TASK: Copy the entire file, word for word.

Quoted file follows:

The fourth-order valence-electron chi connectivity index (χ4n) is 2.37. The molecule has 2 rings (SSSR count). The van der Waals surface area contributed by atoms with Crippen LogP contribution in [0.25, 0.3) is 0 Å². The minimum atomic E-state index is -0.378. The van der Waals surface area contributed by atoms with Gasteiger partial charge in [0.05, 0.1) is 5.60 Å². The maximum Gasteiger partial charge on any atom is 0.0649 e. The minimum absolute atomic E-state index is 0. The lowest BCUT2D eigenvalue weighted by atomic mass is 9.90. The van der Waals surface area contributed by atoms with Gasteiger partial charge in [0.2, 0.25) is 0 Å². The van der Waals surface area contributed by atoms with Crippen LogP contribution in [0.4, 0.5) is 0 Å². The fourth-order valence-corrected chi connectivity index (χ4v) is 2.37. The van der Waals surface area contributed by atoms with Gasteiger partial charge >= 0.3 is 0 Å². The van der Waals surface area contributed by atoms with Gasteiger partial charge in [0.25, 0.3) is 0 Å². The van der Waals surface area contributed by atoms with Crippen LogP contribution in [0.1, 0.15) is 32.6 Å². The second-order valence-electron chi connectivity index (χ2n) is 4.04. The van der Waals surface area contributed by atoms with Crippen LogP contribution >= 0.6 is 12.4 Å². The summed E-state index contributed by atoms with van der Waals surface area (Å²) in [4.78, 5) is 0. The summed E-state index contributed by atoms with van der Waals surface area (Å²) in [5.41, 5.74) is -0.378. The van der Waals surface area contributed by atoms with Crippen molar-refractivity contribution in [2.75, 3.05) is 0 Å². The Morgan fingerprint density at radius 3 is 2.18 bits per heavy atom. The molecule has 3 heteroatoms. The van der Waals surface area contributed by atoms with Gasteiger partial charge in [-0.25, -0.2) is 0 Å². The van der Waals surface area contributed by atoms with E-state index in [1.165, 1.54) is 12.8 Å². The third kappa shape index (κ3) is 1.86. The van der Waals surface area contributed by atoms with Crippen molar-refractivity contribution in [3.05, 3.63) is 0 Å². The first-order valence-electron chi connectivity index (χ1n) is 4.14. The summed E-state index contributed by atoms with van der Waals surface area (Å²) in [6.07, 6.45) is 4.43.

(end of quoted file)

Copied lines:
The fourth-order valence-electron chi connectivity index (χ4n) is 2.37. The molecule has 2 rings (SSSR count). The van der Waals surface area contributed by atoms with Crippen LogP contribution in [0.25, 0.3) is 0 Å². The minimum atomic E-state index is -0.378. The van der Waals surface area contributed by atoms with Gasteiger partial charge in [0.05, 0.1) is 5.60 Å². The maximum Gasteiger partial charge on any atom is 0.0649 e. The minimum absolute atomic E-state index is 0. The lowest BCUT2D eigenvalue weighted by atomic mass is 9.90. The van der Waals surface area contributed by atoms with Gasteiger partial charge in [0.2, 0.25) is 0 Å². The van der Waals surface area contributed by atoms with Crippen LogP contribution in [0.4, 0.5) is 0 Å². The fourth-order valence-corrected chi connectivity index (χ4v) is 2.37. The van der Waals surface area contributed by atoms with Gasteiger partial charge >= 0.3 is 0 Å². The van der Waals surface area contributed by atoms with Gasteiger partial charge in [0.25, 0.3) is 0 Å². The van der Waals surface area contributed by atoms with Crippen LogP contribution in [0.1, 0.15) is 32.6 Å². The second-order valence-electron chi connectivity index (χ2n) is 4.04. The van der Waals surface area contributed by atoms with Crippen LogP contribution >= 0.6 is 12.4 Å². The summed E-state index contributed by atoms with van der Waals surface area (Å²) in [4.78, 5) is 0. The summed E-state index contributed by atoms with van der Waals surface area (Å²) in [5.41, 5.74) is -0.378. The van der Waals surface area contributed by atoms with Crippen molar-refractivity contribution in [2.75, 3.05) is 0 Å². The Morgan fingerprint density at radius 3 is 2.18 bits per heavy atom. The molecule has 3 heteroatoms. The van der Waals surface area contributed by atoms with Gasteiger partial charge in [-0.25, -0.2) is 0 Å². The van der Waals surface area contributed by atoms with E-state index in [1.165, 1.54) is 12.8 Å². The third kappa shape index (κ3) is 1.86. The van der Waals surface area contributed by atoms with Crippen molar-refractivity contribution in [3.05, 3.63) is 0 Å². The first-order valence-electron chi connectivity index (χ1n) is 4.14. The summed E-state index contributed by atoms with van der Waals surface area (Å²) in [6.07, 6.45) is 4.43.